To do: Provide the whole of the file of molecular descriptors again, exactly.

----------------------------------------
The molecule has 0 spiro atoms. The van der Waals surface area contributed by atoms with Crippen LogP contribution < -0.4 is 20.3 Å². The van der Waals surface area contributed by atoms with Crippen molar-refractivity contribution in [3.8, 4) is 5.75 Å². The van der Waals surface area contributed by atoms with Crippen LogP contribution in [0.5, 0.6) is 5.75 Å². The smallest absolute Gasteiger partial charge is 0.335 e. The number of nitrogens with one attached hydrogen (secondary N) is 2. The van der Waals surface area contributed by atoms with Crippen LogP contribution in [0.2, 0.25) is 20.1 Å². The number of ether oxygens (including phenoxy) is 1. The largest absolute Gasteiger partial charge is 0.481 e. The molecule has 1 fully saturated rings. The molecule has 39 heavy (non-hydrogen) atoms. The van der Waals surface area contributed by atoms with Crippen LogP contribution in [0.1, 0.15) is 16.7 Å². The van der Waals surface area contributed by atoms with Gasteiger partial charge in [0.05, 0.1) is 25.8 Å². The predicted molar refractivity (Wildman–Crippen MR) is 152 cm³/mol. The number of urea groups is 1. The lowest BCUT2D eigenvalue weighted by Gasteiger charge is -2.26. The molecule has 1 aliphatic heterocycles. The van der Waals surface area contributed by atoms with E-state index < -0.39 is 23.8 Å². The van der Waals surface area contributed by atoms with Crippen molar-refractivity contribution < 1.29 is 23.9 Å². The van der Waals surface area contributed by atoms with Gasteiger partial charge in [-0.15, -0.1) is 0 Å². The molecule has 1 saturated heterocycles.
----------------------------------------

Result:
The molecule has 0 spiro atoms. The van der Waals surface area contributed by atoms with Crippen LogP contribution < -0.4 is 20.3 Å². The van der Waals surface area contributed by atoms with Crippen molar-refractivity contribution in [3.8, 4) is 5.75 Å². The van der Waals surface area contributed by atoms with Crippen LogP contribution in [0.5, 0.6) is 5.75 Å². The smallest absolute Gasteiger partial charge is 0.335 e. The number of nitrogens with one attached hydrogen (secondary N) is 2. The van der Waals surface area contributed by atoms with Crippen LogP contribution in [0.2, 0.25) is 20.1 Å². The number of ether oxygens (including phenoxy) is 1. The largest absolute Gasteiger partial charge is 0.481 e. The molecule has 1 fully saturated rings. The molecule has 39 heavy (non-hydrogen) atoms. The van der Waals surface area contributed by atoms with Crippen LogP contribution in [0.1, 0.15) is 16.7 Å². The van der Waals surface area contributed by atoms with Gasteiger partial charge in [0.05, 0.1) is 25.8 Å². The predicted molar refractivity (Wildman–Crippen MR) is 152 cm³/mol. The number of urea groups is 1. The lowest BCUT2D eigenvalue weighted by Gasteiger charge is -2.26. The molecule has 1 aliphatic heterocycles. The van der Waals surface area contributed by atoms with E-state index < -0.39 is 23.8 Å². The van der Waals surface area contributed by atoms with Crippen molar-refractivity contribution < 1.29 is 23.9 Å². The van der Waals surface area contributed by atoms with Gasteiger partial charge in [-0.15, -0.1) is 0 Å². The molecule has 1 saturated heterocycles.